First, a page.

Canadian First World War soldier laid to rest by his unit
August 25, 2017 – Ottawa – National Defence / Canadian Armed Forces
Sergeant James Alexander Milne, a First World War soldier whose remains were identified by the Department of National Defence (DND) and the Canadian Armed Forces (CAF), was today laid to rest with military honours by his unit, The Calgary Highlanders, in a cemetery in Arleux-en-Gohelle, France.
Sergeant Milne was a member of the 10th Battalion, Canadian Expeditionary Force, a unit perpetuated by The Royal Winnipeg Rifles and The Calgary Highlanders. He died on April 28, 1917, at the age of 34, in connection with an operation against a German position known as the Arleux-Loop.
Sergeant Milne’s remains were found in a field outside Arleux-en-Gohelle on May 13, 2013, by an archaeological team from the Institut national de recherches archéologiques préventives of France, which had been carrying out a mandatory archaeological survey of the land, a known battlefield of the First World War, before the construction of a housing estate. The Commonwealth War Graves Commission (CWGC) was subsequently notified, and took possession of the remains and associated artefacts. Sergeant Milne was later identified by DND’s Casualty Identification Program.
“On this sombre occasion, we are given the opportunity to reflect upon the courage and determination of those Canadians who made the ultimate sacrifice for their country, in the First World War and after. We are thankful for the support of our international partners who have made it possible for us to lay Sergeant Milne to rest after these many years.”
Harjit S. Sajjan, Defence Minister
“We pay tribute to Sergeant Milne, who gave everything for Canada, as we express our gratitude to serving and former members of our Canadian Armed Forces, who have made possible our continued enjoyment of peace and liberty. We will honour them always.”
Kent Hehr, Veterans Affairs Minister and Associate Minister of National Defence
“We are gratified to be able to afford Sergeant Milne the dignity and respect of a military burial in a Commonwealth cemetery, 100 years after his death. His personal sacrifice will never be forgotten.”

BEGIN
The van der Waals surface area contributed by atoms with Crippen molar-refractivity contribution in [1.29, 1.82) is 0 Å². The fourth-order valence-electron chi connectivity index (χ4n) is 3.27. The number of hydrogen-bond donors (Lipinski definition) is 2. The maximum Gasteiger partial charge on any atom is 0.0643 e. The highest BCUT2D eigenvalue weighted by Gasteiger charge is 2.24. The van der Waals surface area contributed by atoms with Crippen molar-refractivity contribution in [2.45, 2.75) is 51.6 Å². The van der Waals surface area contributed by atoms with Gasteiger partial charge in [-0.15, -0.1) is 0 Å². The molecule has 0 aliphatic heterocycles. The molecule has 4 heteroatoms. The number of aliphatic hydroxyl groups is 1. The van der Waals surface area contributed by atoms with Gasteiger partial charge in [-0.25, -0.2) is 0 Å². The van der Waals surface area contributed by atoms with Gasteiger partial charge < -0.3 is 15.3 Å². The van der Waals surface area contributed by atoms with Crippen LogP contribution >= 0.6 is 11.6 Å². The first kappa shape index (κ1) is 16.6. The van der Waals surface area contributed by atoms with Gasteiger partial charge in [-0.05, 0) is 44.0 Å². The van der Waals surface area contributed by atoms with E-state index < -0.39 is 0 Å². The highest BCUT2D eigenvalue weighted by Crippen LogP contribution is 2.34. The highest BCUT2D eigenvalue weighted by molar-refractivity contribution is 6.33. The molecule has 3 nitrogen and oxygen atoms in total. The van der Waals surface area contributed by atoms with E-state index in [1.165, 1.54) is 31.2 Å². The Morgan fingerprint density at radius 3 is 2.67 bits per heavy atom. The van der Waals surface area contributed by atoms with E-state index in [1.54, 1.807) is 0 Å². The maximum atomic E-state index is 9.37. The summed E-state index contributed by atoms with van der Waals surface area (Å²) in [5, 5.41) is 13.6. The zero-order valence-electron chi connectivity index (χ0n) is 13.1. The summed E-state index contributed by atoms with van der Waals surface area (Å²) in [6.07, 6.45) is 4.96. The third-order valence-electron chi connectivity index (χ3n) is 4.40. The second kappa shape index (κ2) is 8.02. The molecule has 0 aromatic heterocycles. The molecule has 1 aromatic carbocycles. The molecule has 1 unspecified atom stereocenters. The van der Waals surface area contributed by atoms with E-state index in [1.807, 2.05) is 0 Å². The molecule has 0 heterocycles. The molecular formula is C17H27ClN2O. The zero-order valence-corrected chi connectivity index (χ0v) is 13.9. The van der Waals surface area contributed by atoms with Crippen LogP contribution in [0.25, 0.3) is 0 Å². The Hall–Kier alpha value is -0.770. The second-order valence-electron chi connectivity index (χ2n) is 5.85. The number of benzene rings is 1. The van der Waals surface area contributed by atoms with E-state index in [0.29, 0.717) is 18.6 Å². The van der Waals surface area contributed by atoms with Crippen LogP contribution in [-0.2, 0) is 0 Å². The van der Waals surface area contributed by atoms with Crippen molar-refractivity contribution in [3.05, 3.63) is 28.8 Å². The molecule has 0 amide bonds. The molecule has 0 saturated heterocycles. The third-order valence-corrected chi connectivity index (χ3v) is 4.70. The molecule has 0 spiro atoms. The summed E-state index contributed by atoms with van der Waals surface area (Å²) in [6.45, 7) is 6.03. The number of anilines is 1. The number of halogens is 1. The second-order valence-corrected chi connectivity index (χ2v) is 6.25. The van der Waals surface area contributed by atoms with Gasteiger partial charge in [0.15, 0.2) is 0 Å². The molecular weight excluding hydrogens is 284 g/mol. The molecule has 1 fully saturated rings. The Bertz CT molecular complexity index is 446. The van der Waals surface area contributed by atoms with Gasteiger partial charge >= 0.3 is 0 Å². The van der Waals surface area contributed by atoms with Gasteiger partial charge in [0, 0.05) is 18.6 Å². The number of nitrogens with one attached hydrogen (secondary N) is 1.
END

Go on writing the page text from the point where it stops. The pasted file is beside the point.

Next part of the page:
Brigadier-General (Ret.) David Kettle, Secretary General, the Canadian Agency of the Commonwealth War Graves Commission
“It is a great honour for The Calgary Highlanders, who perpetuate the 10th Battalion, Canadian Expeditionary Force, to properly recognize Sergeant Milne for his sacrifice and duty to Canada. Sergeant Milne is a member of our Regimental Family and we are now able to provide him with a proper resting place. In doing so, we honour the memory of one of Canada’s own, the memory of those who have fallen in combat, and the thousands of soldiers from the First World War who remain missing.”
Lieutenant-Colonel Simon Cox, Commanding Officer, The Calgary Highlanders
Sergeant Milne was born in Gellybrands, Cookney, Kincardineshire, Scotland, on February 10, 1883. Raised by his maternal grandmother, he immigrated to Canada at some time between 1905 and 1911. An unmarried labourer, he enlisted in the Canadian Expeditionary Force in Calgary, Alberta, on January 27, 1915, at the age of 31.
Sergeant Milne’s identification resulted from a review of historical context, an examination of material evidence, and forensic anthropological analysis by DND’s Casualty Identification Program. The restoration of an identification disc by the Canadian Conservation Institute was critical to the success of the investigation.
Orchard Dump Cemetery commemorates over 3000 Commonwealth war casualties. Many (four-fifths) of the soldiers from the First World War are unidentified, and special memorials at the site commemorate ten soldiers from the UK and four from Canada who are known or believed to be buried among them. Other special memorials record the names of 38 Canadian soldiers and six soldiers from the UK who were buried in other cemeteries, but whose graves were destroyed by shell fire.
Department of National Defence
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